The topic? One I’ve given before: A Complete Blog Post Publishing & Promotion Checklist.
After having previously presented this topic for another
WordPress-focused group (WPSessions
), I figured it would probably be a good fit for this group, too.
When I sent my slides over for review, David Hayes of WP Shout
, one of the Meetup’s organizers, gave me the slightest
bit of pushback. He challenged me to take a step back, telling me that maybe a handful of people in the room would even know what content marketing is, conceptually.
To be sure, they’ll probably know what a blog is and that WordPress can help them start one. But to get something out of my presentation, the rest of the people in attendance would need me to connect the dots between blogging, WordPress, and content marketing.
With this in mind, let’s collectively take a step back to consider why we bother with content marketing.
My definition of content marketing is similar to Hubspot’s definition of inbound marketing
. The idea is that you’re creating something of value
to earn trust
. The key to success lies in creating something that’s genuinely useful
The type of content I create for The Blogsmith aims to demonstrate expertise and authority — acting as a proof of concept that I can handle related tasks should a reader decide that they want to work with me.
But most of my content also shows people how to do many of the things I do for clients, step-by-step.
My mom would say that I give away all of my secrets on my blog, and I definitely share quite a few, but I see it as a way to convince people that they’d save a lot of time and headaches by outsourcing this type of work to someone who has a solid process in place. If they take my advice and use my how to’s to DIY a fix, they’re probably not my ideal client in the first place (but I’ll welcome them with open arms into my audience anyway!).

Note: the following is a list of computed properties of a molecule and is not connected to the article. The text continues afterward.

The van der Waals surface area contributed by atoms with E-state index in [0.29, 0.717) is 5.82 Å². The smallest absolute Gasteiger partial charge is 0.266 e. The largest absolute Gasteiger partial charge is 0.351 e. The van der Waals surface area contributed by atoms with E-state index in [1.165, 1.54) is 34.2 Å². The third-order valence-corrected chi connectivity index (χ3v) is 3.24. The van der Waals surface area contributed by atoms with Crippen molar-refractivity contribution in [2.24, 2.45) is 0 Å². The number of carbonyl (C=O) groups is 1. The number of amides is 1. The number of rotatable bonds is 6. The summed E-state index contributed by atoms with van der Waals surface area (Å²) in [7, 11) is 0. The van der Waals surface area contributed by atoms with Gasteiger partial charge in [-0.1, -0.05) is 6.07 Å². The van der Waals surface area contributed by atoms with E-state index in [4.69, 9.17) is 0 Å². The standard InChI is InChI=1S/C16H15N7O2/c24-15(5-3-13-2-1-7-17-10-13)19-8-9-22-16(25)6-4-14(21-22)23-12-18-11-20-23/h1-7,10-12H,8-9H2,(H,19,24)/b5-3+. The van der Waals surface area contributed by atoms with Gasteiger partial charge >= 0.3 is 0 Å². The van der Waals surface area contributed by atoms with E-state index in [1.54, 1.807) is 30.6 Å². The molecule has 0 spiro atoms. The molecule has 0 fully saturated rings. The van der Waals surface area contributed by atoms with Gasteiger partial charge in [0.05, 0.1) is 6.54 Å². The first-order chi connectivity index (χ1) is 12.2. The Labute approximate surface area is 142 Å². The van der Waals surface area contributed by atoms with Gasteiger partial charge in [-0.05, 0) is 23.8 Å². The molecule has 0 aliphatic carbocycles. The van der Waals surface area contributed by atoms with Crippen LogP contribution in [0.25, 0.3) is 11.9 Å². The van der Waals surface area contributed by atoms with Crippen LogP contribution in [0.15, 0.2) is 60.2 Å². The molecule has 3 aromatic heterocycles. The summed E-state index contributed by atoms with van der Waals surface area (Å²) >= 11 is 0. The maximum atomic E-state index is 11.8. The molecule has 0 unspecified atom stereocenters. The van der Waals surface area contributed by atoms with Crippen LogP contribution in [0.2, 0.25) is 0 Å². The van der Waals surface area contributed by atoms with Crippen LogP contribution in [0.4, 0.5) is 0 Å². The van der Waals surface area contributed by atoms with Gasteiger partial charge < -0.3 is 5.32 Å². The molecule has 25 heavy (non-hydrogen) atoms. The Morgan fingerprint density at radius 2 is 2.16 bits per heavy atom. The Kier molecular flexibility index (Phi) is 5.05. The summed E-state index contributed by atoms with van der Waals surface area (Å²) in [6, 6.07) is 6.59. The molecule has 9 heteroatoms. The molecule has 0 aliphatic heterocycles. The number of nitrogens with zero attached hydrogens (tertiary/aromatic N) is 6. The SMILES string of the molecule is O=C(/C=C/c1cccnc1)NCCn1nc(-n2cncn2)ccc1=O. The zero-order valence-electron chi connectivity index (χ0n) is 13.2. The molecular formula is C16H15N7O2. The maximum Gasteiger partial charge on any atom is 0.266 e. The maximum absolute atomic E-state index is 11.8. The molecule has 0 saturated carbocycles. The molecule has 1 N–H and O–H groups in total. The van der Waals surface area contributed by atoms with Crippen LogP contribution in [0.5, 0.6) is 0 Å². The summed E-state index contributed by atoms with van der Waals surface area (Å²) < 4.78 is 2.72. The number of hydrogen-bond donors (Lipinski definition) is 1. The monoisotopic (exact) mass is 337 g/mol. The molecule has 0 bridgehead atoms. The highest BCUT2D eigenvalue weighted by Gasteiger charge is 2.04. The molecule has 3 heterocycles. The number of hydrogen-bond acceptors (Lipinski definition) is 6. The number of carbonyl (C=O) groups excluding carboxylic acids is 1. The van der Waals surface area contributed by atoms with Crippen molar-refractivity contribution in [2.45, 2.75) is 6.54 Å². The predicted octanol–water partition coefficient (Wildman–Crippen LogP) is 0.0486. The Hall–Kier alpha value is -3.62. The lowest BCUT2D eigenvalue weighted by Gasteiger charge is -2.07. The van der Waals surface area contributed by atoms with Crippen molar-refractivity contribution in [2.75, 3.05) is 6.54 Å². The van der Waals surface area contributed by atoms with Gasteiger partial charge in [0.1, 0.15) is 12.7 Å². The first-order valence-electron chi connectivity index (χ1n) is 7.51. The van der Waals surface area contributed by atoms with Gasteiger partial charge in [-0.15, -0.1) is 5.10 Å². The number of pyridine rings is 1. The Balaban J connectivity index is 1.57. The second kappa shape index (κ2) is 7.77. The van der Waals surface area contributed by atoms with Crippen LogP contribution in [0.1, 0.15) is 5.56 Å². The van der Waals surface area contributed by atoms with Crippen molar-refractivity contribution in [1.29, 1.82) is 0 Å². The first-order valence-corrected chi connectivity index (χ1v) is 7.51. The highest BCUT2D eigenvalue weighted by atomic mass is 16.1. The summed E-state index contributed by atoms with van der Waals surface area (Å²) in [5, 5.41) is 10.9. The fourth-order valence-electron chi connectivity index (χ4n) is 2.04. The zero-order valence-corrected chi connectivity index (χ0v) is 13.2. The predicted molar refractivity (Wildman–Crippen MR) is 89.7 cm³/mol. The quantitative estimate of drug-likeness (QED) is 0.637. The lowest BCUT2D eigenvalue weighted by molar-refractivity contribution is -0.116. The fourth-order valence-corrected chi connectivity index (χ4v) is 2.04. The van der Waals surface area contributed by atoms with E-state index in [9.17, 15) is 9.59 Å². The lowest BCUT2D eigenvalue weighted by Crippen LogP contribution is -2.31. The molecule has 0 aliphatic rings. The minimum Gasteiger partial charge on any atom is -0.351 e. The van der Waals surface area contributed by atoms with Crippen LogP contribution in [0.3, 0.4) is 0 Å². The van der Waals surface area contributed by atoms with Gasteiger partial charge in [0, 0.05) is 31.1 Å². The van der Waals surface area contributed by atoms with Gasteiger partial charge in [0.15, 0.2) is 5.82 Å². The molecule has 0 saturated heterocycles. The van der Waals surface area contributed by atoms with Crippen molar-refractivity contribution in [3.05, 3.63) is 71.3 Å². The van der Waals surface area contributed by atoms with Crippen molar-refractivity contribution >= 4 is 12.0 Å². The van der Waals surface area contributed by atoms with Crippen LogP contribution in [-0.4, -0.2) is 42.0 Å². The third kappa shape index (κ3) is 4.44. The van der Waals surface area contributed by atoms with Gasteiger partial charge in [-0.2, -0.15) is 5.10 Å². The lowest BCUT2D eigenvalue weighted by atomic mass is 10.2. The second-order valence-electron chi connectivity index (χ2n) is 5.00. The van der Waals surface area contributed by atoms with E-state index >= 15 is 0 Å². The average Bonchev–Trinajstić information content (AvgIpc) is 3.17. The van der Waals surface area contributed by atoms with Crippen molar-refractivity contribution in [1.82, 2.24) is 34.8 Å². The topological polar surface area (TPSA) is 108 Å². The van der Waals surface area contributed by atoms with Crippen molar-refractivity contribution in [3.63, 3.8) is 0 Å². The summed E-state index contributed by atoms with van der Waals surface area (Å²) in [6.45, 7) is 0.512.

Content marketing is about so much more than publishing a new article and calling it a day.
It’s about creating strategy around the types of topics you plan to cover and being consistent with publishing cadence (once a month is better than once every six months, than another article a month later, and so on). On that note, it’s about spending as much time (ideally more) on your content distribution plan — making sure that you’ve done everything you can to put your content in front of the right audience.
This is my definition of content marketing but I’m wondering, what’s yours? What would you add?
And since you might’ve missed my WPSessions or Fort Collins WordPress Meetup event, if you want to know more about my content distribution plan, check out my Skillshare class
on the topic (you get two months for free
with that link).
Maddy Osman, The Blogsmith
P.S. I made progress on another one of my 2019 goals this week, though unintentionally.
I recently completed the last of four sponsored blog posts for National Business Furniture (check out the latest one below) and they liked me enough to ask to renew my contract!
Let me know if there are any specific workplace productivity topics you’d like me to cover in the future.